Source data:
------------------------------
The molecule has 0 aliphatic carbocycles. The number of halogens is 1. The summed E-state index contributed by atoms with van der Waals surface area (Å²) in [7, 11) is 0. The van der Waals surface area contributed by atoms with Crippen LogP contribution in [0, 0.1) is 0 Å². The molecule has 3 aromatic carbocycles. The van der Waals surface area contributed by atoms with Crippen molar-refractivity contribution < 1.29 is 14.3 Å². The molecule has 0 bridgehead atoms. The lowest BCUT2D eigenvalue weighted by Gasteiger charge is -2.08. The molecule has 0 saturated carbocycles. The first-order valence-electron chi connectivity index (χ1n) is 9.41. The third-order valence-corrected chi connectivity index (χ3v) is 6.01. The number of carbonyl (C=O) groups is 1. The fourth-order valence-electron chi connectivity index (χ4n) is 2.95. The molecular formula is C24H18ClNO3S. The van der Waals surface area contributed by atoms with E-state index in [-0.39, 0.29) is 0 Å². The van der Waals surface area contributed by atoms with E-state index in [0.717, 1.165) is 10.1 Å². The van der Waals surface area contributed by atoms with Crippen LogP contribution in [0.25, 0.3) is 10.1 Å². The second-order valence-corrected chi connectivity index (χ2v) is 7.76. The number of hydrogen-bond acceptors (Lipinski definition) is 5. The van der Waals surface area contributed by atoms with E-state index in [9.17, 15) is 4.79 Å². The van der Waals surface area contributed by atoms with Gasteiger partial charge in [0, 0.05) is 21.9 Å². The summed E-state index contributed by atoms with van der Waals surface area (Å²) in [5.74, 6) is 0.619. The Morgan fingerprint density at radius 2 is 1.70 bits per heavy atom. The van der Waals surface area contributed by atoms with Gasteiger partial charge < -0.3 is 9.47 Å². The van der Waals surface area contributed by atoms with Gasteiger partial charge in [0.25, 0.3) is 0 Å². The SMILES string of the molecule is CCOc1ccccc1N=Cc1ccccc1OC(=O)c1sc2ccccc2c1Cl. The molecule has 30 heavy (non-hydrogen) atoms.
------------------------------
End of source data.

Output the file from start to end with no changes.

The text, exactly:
The molecule has 0 aliphatic carbocycles. The number of halogens is 1. The summed E-state index contributed by atoms with van der Waals surface area (Å²) in [7, 11) is 0. The van der Waals surface area contributed by atoms with Crippen LogP contribution in [0, 0.1) is 0 Å². The molecule has 3 aromatic carbocycles. The van der Waals surface area contributed by atoms with Crippen molar-refractivity contribution < 1.29 is 14.3 Å². The molecule has 0 bridgehead atoms. The lowest BCUT2D eigenvalue weighted by Gasteiger charge is -2.08. The molecule has 0 saturated carbocycles. The first-order valence-electron chi connectivity index (χ1n) is 9.41. The third-order valence-corrected chi connectivity index (χ3v) is 6.01. The number of carbonyl (C=O) groups is 1. The fourth-order valence-electron chi connectivity index (χ4n) is 2.95. The molecular formula is C24H18ClNO3S. The van der Waals surface area contributed by atoms with E-state index in [-0.39, 0.29) is 0 Å². The van der Waals surface area contributed by atoms with E-state index in [0.717, 1.165) is 10.1 Å². The van der Waals surface area contributed by atoms with Crippen LogP contribution in [0.25, 0.3) is 10.1 Å². The second-order valence-corrected chi connectivity index (χ2v) is 7.76. The number of hydrogen-bond acceptors (Lipinski definition) is 5. The van der Waals surface area contributed by atoms with E-state index in [9.17, 15) is 4.79 Å². The van der Waals surface area contributed by atoms with Gasteiger partial charge in [0, 0.05) is 21.9 Å². The summed E-state index contributed by atoms with van der Waals surface area (Å²) in [5.74, 6) is 0.619. The Morgan fingerprint density at radius 2 is 1.70 bits per heavy atom. The van der Waals surface area contributed by atoms with Gasteiger partial charge < -0.3 is 9.47 Å². The van der Waals surface area contributed by atoms with Gasteiger partial charge in [0.25, 0.3) is 0 Å². The SMILES string of the molecule is CCOc1ccccc1N=Cc1ccccc1OC(=O)c1sc2ccccc2c1Cl. The molecule has 30 heavy (non-hydrogen) atoms.